There are many misconceptions about the modern workplace, and we’re here to clear them up. Whether it’s about how you work or where you work, some things just aren’t true when it comes to working in an office environment. Below are four of the most common workplace misconceptions around.
1. The Little Things Don’t Make a Difference
This misconception is often found in large offices. No matter what size workplace you’re in, the truth is that the little details are often the most important. Whether that is little details in the way you design your office or the things that you do for your employees, when you care about your workplace it shows.
2. Money is Employees’ Biggest Motivator
Employers more times than not believe this misconception when it comes to motivating their employees. A lot of companies assume that if they pay their employee more they will produce better work and report greater job satisfaction. In reality, a study done by Boston Consulting Group found that when 200,000 employees were asked what contributed the most to their overall happiness in the workplace, salary came in at only number eight.
It’s not doubt that money can’t buy employees’ happiness or boost their motivation. Instead, most employees report that recognition is the number one factor in motivating them to do better at the workplace. Next time you want to motivate your employees try calling them out for a job well done.
3. 8-Hour Work Days Are More Productive
The misconception that employees who work longer get more done might be the most persistent myth that permeates nearly every modern workplace. People can only focus on a single task for 90 minutes at a time. After that employees start to lose motivation and their productivity levels plummet.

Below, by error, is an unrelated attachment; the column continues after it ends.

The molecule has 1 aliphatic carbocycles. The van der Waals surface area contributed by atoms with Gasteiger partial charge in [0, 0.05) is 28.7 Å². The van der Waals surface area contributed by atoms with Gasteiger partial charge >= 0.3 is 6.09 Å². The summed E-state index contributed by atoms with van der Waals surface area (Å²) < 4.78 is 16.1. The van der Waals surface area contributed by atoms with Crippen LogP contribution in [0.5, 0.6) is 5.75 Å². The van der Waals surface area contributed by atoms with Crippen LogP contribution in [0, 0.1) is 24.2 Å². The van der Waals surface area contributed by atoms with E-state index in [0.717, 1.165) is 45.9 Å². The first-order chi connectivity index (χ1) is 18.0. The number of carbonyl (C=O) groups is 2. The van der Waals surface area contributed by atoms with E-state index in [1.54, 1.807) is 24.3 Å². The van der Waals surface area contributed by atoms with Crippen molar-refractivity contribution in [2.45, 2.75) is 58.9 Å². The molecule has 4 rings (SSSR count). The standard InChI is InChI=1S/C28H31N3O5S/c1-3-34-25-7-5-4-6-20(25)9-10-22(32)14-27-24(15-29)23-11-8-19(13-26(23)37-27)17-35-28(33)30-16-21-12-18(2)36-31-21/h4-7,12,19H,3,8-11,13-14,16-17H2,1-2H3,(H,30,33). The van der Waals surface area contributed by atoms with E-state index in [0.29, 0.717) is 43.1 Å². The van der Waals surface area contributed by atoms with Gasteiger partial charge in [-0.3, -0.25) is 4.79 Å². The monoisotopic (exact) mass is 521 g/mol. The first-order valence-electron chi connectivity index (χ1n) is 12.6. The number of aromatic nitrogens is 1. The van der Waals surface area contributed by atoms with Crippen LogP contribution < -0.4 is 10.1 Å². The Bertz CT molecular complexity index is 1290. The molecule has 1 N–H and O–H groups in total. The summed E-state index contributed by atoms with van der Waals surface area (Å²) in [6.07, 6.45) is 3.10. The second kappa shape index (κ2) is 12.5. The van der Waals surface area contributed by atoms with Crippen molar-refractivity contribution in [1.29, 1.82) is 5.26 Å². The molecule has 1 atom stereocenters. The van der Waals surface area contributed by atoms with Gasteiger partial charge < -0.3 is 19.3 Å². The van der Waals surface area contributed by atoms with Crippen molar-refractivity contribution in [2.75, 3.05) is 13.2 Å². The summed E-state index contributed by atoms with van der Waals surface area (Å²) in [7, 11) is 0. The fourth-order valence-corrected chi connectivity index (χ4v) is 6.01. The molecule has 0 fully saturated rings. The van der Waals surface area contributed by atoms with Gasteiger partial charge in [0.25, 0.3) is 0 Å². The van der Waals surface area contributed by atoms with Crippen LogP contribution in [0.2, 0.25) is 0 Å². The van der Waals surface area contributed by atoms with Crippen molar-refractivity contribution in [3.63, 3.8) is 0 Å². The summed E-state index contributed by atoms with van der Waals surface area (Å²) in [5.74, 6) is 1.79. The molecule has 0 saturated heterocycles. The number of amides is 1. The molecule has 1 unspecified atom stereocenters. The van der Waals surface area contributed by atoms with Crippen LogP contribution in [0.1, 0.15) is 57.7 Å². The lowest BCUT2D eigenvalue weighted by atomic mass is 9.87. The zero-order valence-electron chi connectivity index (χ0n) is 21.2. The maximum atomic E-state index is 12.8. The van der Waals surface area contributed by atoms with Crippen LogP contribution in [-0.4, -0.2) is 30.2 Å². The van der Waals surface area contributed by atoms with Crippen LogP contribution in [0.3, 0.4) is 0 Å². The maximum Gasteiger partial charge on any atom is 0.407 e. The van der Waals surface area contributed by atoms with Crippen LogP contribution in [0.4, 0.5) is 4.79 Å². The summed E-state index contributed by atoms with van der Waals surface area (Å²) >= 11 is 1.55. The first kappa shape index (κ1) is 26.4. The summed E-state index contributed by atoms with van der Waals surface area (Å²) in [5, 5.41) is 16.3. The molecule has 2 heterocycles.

To combat this misconception, some companies have started implementing shorter work days and encouraging employees to take frequent short breaks throughout the day. This way, employees get more down and have more free time to focus on their mental health and well-being.
4. Remote Employees Perform Worse
Many workplaces are scared to hire remote employees or allow their current employees to work remotely because of the belief that an employee working outside of the office is less motivated and disengaged.
In fact, the opposite of this holds true. Remote employees are actually more engaged than their office dwelling counterparts. They’re also more productive too. A study done by Stanford University showed that remote employees were 13 percent more productive than office workers.
The next time you come across one of these four common misconceptions about the modern workplace, consider how these myths don’t always shed light on the entire truth. Understanding where misconceptions come from and how to combat them is the first step in creating a happy and productive workplace.
For more workplace tips and tricks, check out our latest blog post “Learning How to Stay Positive at Work.”